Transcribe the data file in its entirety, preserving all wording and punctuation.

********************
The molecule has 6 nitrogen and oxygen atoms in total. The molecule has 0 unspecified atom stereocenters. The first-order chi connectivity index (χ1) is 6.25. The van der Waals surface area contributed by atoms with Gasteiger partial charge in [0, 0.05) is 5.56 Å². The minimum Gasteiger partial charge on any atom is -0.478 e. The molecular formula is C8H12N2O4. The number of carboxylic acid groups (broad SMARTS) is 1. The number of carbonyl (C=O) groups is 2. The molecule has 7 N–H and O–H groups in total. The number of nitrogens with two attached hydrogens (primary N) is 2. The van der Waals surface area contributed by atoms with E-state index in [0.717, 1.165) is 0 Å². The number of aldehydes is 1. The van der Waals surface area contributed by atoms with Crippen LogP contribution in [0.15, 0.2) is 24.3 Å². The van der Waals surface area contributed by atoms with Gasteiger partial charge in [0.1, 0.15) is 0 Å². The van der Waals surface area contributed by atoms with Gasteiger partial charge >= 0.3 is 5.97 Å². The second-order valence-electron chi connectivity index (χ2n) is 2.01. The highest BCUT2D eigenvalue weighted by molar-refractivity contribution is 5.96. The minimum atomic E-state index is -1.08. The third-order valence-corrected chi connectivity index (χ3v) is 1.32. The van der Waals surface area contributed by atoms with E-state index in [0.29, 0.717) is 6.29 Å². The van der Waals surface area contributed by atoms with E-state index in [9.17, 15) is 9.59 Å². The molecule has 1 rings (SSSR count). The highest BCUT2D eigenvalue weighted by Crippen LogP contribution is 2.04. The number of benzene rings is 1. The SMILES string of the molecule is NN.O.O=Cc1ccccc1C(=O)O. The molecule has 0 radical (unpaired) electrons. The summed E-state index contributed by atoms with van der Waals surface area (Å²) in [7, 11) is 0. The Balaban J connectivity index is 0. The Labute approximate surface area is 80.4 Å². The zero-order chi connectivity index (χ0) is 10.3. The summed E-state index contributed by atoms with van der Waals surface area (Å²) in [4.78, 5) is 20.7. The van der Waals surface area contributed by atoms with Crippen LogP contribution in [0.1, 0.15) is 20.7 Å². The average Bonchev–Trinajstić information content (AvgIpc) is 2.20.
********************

The molecule has 6 nitrogen and oxygen atoms in total. The molecule has 0 unspecified atom stereocenters. The first-order chi connectivity index (χ1) is 6.25. The van der Waals surface area contributed by atoms with Gasteiger partial charge in [0, 0.05) is 5.56 Å². The minimum Gasteiger partial charge on any atom is -0.478 e. The molecular formula is C8H12N2O4. The number of carboxylic acid groups (broad SMARTS) is 1. The number of carbonyl (C=O) groups is 2. The molecule has 7 N–H and O–H groups in total. The number of nitrogens with two attached hydrogens (primary N) is 2. The van der Waals surface area contributed by atoms with E-state index in [0.717, 1.165) is 0 Å². The number of aldehydes is 1. The van der Waals surface area contributed by atoms with Crippen LogP contribution in [0.15, 0.2) is 24.3 Å². The van der Waals surface area contributed by atoms with Gasteiger partial charge in [0.1, 0.15) is 0 Å². The van der Waals surface area contributed by atoms with Gasteiger partial charge >= 0.3 is 5.97 Å². The second-order valence-electron chi connectivity index (χ2n) is 2.01. The highest BCUT2D eigenvalue weighted by molar-refractivity contribution is 5.96. The minimum atomic E-state index is -1.08. The third-order valence-corrected chi connectivity index (χ3v) is 1.32. The van der Waals surface area contributed by atoms with E-state index in [0.29, 0.717) is 6.29 Å². The van der Waals surface area contributed by atoms with E-state index in [9.17, 15) is 9.59 Å². The molecule has 1 rings (SSSR count). The highest BCUT2D eigenvalue weighted by Crippen LogP contribution is 2.04. The number of benzene rings is 1. The SMILES string of the molecule is NN.O.O=Cc1ccccc1C(=O)O. The molecule has 0 radical (unpaired) electrons. The summed E-state index contributed by atoms with van der Waals surface area (Å²) in [7, 11) is 0. The Balaban J connectivity index is 0. The Labute approximate surface area is 80.4 Å². The zero-order chi connectivity index (χ0) is 10.3. The summed E-state index contributed by atoms with van der Waals surface area (Å²) in [4.78, 5) is 20.7. The van der Waals surface area contributed by atoms with Crippen LogP contribution in [0.1, 0.15) is 20.7 Å². The average Bonchev–Trinajstić information content (AvgIpc) is 2.20.